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Backed by Russian airstrikes, Syria works to retake Palmyra

Government forces are battling the Islamic State in the ancient city, seeking to recapture it.

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    A video still from Russian television showing an explosion in the walls of an ancient citadel in Palmyra as government forces work to retake the city.
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Syrian government forces backed by heavy Russian airstrikes have seized three neighborhoods inside Palmyra, a town with famed Roman-era ruins that fell to the Islamic State group last May, state media reported Saturday.

Russian jets carried out 40 air sorties near Palmyra in the past day, hitting 158 targets and killing over 100 militants, Russia's defense ministry said.

Syrian troops and allied militiamen have taken up positions in the three neighborhoods that are part of the modern town, according to Syrian Observatory for Human Rights, a Britain-based monitoring group.

Palmyra, affectionately known as the "bride of the desert," used to attract tens of thousands of tourists every year. IS drove out government forces in a matter of days and later demolished some of the best-known monuments in the UNESCO world heritage site. The extremists believe ancient ruins promote idolatry.

The militants also demolished the town's infamous Tadmur prison, where thousands of Syrian government opponents were reported to have been tortured.

Retaking the town would be a major victory for President Bashar Assad's government, which has made steady gains in recent months against IS and other insurgents.

The battle for Palmyra, now entering its fourth week according to the Observatory, has not been easy. Government forces lost at least 18 soldiers on Friday alone, including a major general, the Observatory and IS-affiliated media sites reported. The Observatory's figures indicate at least 56 soldiers have died in fighting this week.

Footage broadcast on Lebanese stations aligned with the Syrian government showed smoke rising over Palmyra's skyline, as tanks and helicopters fired at positions inside the town. IS began evacuating civilians this week to other parts of its territories in Syria. No civilians remain in the town, a Palmyra resident who left earlier this week told The Associated Press, speaking on condition of anonymity out of safety concerns.

The fate of the archaeological site was not immediately clear. Activists citing sources among advancing government forces said the two sides were fighting over the area, while the Observatory said government forces had retaken the site. Syrian state media made no mention of the area.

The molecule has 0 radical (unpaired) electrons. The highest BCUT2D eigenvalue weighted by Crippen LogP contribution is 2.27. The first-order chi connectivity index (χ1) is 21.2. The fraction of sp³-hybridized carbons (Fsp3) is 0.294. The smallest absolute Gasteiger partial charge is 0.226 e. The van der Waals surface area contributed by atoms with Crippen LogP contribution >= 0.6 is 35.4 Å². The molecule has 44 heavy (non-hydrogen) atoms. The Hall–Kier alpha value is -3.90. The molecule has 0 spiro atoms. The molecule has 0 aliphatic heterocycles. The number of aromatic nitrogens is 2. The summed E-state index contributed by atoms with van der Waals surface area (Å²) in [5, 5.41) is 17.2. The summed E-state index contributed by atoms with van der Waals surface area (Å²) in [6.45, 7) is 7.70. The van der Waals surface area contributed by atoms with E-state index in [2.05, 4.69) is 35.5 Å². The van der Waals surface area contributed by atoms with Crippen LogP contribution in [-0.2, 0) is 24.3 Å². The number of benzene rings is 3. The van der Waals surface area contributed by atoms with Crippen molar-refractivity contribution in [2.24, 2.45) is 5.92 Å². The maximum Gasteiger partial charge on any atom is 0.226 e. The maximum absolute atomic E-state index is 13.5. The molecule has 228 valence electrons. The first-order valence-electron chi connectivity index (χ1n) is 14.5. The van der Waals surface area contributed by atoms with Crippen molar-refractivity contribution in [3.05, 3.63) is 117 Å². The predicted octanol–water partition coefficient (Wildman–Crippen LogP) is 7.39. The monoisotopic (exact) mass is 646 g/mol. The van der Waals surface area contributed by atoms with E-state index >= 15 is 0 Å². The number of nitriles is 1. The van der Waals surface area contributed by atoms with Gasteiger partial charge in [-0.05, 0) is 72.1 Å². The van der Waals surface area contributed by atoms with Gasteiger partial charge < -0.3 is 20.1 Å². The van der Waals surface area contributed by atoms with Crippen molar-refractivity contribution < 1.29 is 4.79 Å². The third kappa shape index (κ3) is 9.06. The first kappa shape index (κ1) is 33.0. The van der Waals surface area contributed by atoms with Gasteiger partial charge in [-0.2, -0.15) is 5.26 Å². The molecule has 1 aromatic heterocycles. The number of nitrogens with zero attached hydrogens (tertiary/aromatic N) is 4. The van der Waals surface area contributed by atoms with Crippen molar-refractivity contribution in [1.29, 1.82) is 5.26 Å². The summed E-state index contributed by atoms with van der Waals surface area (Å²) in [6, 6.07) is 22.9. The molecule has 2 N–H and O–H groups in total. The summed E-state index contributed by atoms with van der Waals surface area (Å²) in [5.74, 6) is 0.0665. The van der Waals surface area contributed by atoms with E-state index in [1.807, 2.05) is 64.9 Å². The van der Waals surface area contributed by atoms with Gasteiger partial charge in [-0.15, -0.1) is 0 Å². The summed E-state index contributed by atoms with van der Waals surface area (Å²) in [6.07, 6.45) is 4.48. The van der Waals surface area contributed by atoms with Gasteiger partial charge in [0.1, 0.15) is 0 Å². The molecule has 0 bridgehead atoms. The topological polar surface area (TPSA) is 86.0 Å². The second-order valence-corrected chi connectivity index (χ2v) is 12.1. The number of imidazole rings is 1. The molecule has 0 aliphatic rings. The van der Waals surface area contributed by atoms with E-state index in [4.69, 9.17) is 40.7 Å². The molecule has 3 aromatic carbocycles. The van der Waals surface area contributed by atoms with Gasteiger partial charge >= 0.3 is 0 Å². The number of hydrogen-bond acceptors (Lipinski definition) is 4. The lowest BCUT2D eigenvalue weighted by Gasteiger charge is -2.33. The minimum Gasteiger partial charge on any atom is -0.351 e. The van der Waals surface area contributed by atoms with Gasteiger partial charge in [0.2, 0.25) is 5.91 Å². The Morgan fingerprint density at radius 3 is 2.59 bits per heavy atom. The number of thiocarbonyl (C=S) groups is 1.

The head of Syria's antiquities and museums authority described the condition of the remaining monuments — including the grand amphitheater, the market place, public baths, and a long colonnade — as "excellent," with only minor damage, based on footage captured by a drone and broadcast on Russian television Friday.

Maamoun Abdulkarim, head of the government's antiquities and museums department, said civil servants are prepared to assess the monuments and plan for their restoration "as soon as we are given the green light from the Syrian army."

"We will present our studies to UNESCO so that Palmyra can once again be a world heritage site," said Abdulkarim. "Palmyra is not just for Syrians, it is for the world."

In addition to IS's destruction, a 2015 satellite study of Syria's numerous archaeological sites published in the journal Near Eastern Archaeology found evidence of widespread looting in areas controlled by government and opposition forces too.

If Syrian government forces retake Palmyra, they will be positioned to advance on the two largest Syrian cities held by IS, Deir Ezzor and Raqqa.

The IS group is on the back foot in Iraq and Syria, where forces on the ground have been backed by US-led airstrikes against the extremists. The U.S.-led international coalition estimates that the group has lost 40 percent of the territory it once held in Iraq and around 20 percent of its territory in Syria.

On Saturday, Turkish Air Force jets joined coalition forces in attacking IS in northern Iraq, hours after a Turkish soldier was killed at a military base in the region from rockets fired by the extremist militants.

Although Turkish jets have struck IS positions in Syria in the past, the attack marks Turkey's first aerial assault on the group in northern Iraq. In a statement carried by the state-run Anadolu Agency, Turkey's military said U.S.-led coalition war planes hit four IS positions in the region following the Bashiqa attack. The Turkish Air Force jets then joined the coalition air strikes, attacking and "destroying" four additional IS positions.

Ground forces in Iraq have been working to build on recent gains in Anbar province and preparing for an offensive on the northern city of Mosul, the largest city held by the militants.

IS militants have responded to territorial losses by launching a series of large attacks targeting civilians.

IS claimed responsibility for a suicide bombing on Friday at a small soccer stadium in the Iraqi city of Iskanderiyah, 30 miles (50 kilometers) from the capital, Baghdad.

The attack killed 41 people and wounded 105, security and health officials said. They spoke on condition of anonymity because they were not authorized to brief reporters.

Speaking at a press conference during an official visit to Iraq, U.N. Secretary General Ban Ki-Moon offered his condolences to the friends and families of those killed, adding that the "the international community stands with Iraqis in horror and outrage."

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